10 classic Twilight Zone episodes to watch before CBS All-Access launch

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Twilight Zone ‘It’s a Good Life’ – Image by CBS

5. It’s a Good Life

Originally aired: November 3, 1961 – Season 3, Episode 8

Written by: Rod Serling, from the story “It’s a Good Life” by Jerome Bixby

Opening narration: “Tonight’s story on The Twilight Zone is somewhat unique and calls for a different kind of introduction. This, as you may recognize, is a map of the United States, and there’s a little town there called Peaksville.

On a given morning not too long ago, the rest of the world disappeared and Peaksville was left all alone. Its inhabitants were never sure whether the world was destroyed and only Peaksville left untouched or whether the village had somehow been taken away.

They were, on the other hand, sure of one thing: the cause. A monster had arrived in the village. Just by using his mind, he took away the automobiles, the electricity, the machines—because they displeased him—and he moved an entire community back into the dark ages—just by using his mind. Now I’d like to introduce you to some of the people in Peaksville, Ohio.

This is Mr. Fremont. It’s in his farmhouse that the monster resides. This is Mrs. Fremont. And this is Aunt Amy, who probably had more control over the monster in the beginning than almost anyone. But one day she forgot.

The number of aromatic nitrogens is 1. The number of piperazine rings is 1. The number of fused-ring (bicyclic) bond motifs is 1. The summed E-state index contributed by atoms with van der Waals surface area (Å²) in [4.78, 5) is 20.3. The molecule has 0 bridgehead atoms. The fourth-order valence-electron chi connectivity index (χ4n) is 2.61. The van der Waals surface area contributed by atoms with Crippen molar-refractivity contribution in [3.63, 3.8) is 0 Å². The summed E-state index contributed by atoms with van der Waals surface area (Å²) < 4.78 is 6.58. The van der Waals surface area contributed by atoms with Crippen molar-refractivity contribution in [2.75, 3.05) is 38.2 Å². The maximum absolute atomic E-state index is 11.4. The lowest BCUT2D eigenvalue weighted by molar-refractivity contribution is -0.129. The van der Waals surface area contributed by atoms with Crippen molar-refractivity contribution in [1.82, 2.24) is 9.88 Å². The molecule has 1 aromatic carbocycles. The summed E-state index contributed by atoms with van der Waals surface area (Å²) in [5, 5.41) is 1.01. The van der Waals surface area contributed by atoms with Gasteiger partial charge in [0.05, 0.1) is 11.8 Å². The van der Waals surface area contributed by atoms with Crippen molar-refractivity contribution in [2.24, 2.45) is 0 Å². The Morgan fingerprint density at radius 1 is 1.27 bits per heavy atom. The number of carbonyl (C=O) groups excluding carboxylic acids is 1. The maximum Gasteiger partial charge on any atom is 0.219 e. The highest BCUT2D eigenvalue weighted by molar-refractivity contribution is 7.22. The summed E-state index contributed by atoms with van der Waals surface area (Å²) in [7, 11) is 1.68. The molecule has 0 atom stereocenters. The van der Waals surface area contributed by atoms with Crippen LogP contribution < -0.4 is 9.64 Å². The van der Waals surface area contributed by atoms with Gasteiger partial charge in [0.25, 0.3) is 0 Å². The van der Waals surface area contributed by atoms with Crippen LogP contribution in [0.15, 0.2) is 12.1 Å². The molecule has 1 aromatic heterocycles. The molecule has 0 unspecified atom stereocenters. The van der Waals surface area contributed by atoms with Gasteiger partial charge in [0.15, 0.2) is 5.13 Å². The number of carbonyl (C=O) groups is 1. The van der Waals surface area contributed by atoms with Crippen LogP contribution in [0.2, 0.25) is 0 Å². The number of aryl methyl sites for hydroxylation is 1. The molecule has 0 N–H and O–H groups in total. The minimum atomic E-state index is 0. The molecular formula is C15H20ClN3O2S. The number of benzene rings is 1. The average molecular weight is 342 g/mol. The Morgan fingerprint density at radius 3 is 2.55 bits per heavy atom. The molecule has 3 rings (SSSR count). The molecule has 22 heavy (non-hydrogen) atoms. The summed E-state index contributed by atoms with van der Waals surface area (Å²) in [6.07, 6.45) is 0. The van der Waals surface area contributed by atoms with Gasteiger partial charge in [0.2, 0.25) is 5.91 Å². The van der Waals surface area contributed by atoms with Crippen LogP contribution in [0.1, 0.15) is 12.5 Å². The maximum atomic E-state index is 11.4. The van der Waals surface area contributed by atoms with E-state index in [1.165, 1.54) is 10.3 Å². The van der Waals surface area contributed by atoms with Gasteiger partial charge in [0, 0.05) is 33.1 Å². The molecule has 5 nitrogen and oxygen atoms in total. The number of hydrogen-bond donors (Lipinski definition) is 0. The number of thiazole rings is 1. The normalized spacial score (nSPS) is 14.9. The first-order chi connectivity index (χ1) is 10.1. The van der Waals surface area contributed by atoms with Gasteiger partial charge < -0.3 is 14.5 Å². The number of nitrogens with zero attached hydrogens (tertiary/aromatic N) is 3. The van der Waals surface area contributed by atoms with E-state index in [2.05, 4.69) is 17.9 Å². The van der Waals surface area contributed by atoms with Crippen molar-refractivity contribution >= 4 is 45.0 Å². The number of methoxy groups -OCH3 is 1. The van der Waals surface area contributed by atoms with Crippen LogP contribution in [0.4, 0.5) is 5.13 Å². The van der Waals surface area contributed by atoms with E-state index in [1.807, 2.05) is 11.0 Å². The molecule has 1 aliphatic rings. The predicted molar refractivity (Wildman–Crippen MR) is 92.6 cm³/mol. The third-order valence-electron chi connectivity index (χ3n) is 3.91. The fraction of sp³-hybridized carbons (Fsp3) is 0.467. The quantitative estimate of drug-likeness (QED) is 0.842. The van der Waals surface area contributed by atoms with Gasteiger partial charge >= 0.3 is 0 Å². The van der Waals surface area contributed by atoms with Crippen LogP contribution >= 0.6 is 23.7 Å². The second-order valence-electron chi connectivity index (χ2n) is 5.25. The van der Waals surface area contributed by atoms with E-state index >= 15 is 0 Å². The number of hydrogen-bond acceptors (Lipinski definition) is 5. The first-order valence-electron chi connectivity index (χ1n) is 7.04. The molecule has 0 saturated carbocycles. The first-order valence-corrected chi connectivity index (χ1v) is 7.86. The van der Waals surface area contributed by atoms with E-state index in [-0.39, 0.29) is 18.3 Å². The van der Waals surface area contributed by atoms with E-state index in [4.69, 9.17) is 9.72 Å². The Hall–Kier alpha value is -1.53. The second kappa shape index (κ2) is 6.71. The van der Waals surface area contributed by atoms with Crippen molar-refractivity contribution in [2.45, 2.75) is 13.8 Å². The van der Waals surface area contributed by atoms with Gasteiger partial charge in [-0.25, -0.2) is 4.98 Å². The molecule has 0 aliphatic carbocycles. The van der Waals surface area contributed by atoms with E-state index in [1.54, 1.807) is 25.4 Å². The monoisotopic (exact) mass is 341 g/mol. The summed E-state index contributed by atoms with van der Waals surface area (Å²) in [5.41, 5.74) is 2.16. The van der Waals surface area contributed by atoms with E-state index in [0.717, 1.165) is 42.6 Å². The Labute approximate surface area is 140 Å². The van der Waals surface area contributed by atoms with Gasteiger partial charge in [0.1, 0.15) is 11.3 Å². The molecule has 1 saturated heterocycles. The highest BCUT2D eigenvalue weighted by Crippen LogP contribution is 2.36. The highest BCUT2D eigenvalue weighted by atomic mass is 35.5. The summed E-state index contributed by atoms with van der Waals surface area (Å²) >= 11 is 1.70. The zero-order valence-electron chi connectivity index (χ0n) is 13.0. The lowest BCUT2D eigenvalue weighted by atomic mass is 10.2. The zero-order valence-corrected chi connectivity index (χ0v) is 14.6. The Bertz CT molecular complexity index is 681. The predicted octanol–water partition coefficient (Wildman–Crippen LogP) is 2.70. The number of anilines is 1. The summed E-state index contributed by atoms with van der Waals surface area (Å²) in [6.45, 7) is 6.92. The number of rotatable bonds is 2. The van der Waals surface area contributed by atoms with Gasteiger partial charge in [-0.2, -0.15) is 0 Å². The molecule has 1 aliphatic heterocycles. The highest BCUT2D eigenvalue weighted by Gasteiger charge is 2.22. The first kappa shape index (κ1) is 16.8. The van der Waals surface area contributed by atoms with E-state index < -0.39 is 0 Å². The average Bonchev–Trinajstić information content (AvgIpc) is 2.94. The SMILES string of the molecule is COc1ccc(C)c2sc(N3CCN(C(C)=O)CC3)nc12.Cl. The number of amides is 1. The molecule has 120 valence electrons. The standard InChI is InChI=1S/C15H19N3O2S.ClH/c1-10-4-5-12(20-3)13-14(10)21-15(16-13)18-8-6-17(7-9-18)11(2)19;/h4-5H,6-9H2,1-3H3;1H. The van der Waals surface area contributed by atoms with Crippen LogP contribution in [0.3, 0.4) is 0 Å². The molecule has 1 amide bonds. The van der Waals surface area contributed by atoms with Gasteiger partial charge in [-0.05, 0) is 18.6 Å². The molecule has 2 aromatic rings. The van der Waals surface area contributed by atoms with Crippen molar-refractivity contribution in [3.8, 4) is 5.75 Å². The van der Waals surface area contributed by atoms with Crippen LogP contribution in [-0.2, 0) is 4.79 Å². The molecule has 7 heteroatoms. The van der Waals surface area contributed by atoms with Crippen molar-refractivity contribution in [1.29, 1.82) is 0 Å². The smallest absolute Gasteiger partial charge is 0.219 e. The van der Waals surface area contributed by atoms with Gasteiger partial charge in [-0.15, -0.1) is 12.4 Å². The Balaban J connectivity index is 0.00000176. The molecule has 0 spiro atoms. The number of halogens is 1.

She began to sing aloud. Now, the monster doesn’t like singing, so his mind snapped at her, turned her into the smiling, vacant thing you’re looking at now. She sings no more. And you’ll note that the people in Peaksville, Ohio have to smile. They have to think happy thoughts and say happy things because, once displeased, the monster can wish them into a cornfield or change them into a grotesque, walking horror.

This particular monster can read minds, you see. He knows every thought, he can feel every emotion. Oh yes, I did forget something, didn’t I? I forgot to introduce you to the monster. This is the monster.

His name is Anthony Fremont. He’s six years old, with a cute little-boy face and blue, guileless eyes. But when those eyes look at you, you’d better start thinking happy thoughts, because the mind behind them is absolutely in charge. This is the Twilight Zone.”

Plot: No need for a plot from me. Serling’s intro is all you need to know.

Why it’s a classic: In the world of creepy, terrifying children, Anthony Fremont is near the top of the list, if you ask me. The idea of being at the whim of anyone who is all-powerful is scary enough. Add to it the fact that he’s a child with no sense of fairness or empathy? It’s one of the most disturbing villains/supernatural beings in Twilight Zone history.

I admit, this episode still gives me the creeps. Serling always had an ability to find stories that tapped into the core of human fears and paranoia. The fear of being powerless is all too human. And there’s no feeling more powerless than what the people of this small town feel.

TIME named it one of the top 10 Twilight Zone episodes. It’s been referenced and parodied in The Simpsons (of course) and American Dad and it inspired the Black Mirror episode “USS Callister.” Even Michael Jackson sampled some of the opening narration in his song “Threatened.”